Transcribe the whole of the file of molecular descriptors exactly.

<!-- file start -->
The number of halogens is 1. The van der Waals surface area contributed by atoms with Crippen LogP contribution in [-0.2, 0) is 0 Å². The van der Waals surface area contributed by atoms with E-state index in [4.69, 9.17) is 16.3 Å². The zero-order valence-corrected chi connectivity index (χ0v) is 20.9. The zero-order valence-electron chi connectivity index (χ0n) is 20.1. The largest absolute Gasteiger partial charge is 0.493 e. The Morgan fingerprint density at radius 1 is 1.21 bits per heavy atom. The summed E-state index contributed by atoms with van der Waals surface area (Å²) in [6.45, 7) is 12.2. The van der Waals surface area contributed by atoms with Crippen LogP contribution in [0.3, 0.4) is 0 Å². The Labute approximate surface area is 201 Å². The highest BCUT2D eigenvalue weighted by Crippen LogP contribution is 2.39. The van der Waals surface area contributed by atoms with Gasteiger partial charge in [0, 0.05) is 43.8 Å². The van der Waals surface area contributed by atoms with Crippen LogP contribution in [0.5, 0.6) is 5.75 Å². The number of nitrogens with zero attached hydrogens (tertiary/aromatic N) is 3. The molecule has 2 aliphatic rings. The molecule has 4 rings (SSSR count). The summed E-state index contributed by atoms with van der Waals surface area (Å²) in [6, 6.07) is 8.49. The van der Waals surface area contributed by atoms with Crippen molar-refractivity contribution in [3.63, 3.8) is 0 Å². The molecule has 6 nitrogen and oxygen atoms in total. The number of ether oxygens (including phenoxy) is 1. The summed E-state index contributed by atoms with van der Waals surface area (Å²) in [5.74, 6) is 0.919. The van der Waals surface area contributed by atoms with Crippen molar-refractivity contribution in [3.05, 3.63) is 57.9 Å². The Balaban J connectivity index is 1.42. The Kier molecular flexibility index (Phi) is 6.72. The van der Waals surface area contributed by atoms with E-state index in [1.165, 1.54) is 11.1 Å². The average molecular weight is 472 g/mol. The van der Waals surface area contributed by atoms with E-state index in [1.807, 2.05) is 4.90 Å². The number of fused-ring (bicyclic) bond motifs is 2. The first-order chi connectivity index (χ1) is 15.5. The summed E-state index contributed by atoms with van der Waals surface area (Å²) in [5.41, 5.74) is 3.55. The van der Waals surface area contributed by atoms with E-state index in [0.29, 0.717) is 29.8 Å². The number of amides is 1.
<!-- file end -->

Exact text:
The number of halogens is 1. The van der Waals surface area contributed by atoms with Crippen LogP contribution in [-0.2, 0) is 0 Å². The van der Waals surface area contributed by atoms with E-state index in [4.69, 9.17) is 16.3 Å². The zero-order valence-corrected chi connectivity index (χ0v) is 20.9. The zero-order valence-electron chi connectivity index (χ0n) is 20.1. The largest absolute Gasteiger partial charge is 0.493 e. The Morgan fingerprint density at radius 1 is 1.21 bits per heavy atom. The summed E-state index contributed by atoms with van der Waals surface area (Å²) in [6.45, 7) is 12.2. The van der Waals surface area contributed by atoms with Crippen LogP contribution in [0.3, 0.4) is 0 Å². The Labute approximate surface area is 201 Å². The highest BCUT2D eigenvalue weighted by Crippen LogP contribution is 2.39. The van der Waals surface area contributed by atoms with Gasteiger partial charge in [0, 0.05) is 43.8 Å². The van der Waals surface area contributed by atoms with Crippen LogP contribution in [0.5, 0.6) is 5.75 Å². The number of nitrogens with zero attached hydrogens (tertiary/aromatic N) is 3. The molecule has 2 aliphatic rings. The molecule has 4 rings (SSSR count). The summed E-state index contributed by atoms with van der Waals surface area (Å²) in [6, 6.07) is 8.49. The van der Waals surface area contributed by atoms with Crippen molar-refractivity contribution in [3.63, 3.8) is 0 Å². The molecule has 6 nitrogen and oxygen atoms in total. The number of ether oxygens (including phenoxy) is 1. The summed E-state index contributed by atoms with van der Waals surface area (Å²) in [5.74, 6) is 0.919. The van der Waals surface area contributed by atoms with Crippen molar-refractivity contribution in [3.05, 3.63) is 57.9 Å². The Balaban J connectivity index is 1.42. The Kier molecular flexibility index (Phi) is 6.72. The van der Waals surface area contributed by atoms with E-state index in [1.165, 1.54) is 11.1 Å². The average molecular weight is 472 g/mol. The van der Waals surface area contributed by atoms with E-state index in [1.807, 2.05) is 4.90 Å². The number of fused-ring (bicyclic) bond motifs is 2. The first-order chi connectivity index (χ1) is 15.5. The summed E-state index contributed by atoms with van der Waals surface area (Å²) in [5.41, 5.74) is 3.55. The van der Waals surface area contributed by atoms with E-state index in [0.29, 0.717) is 29.8 Å². The number of amides is 1.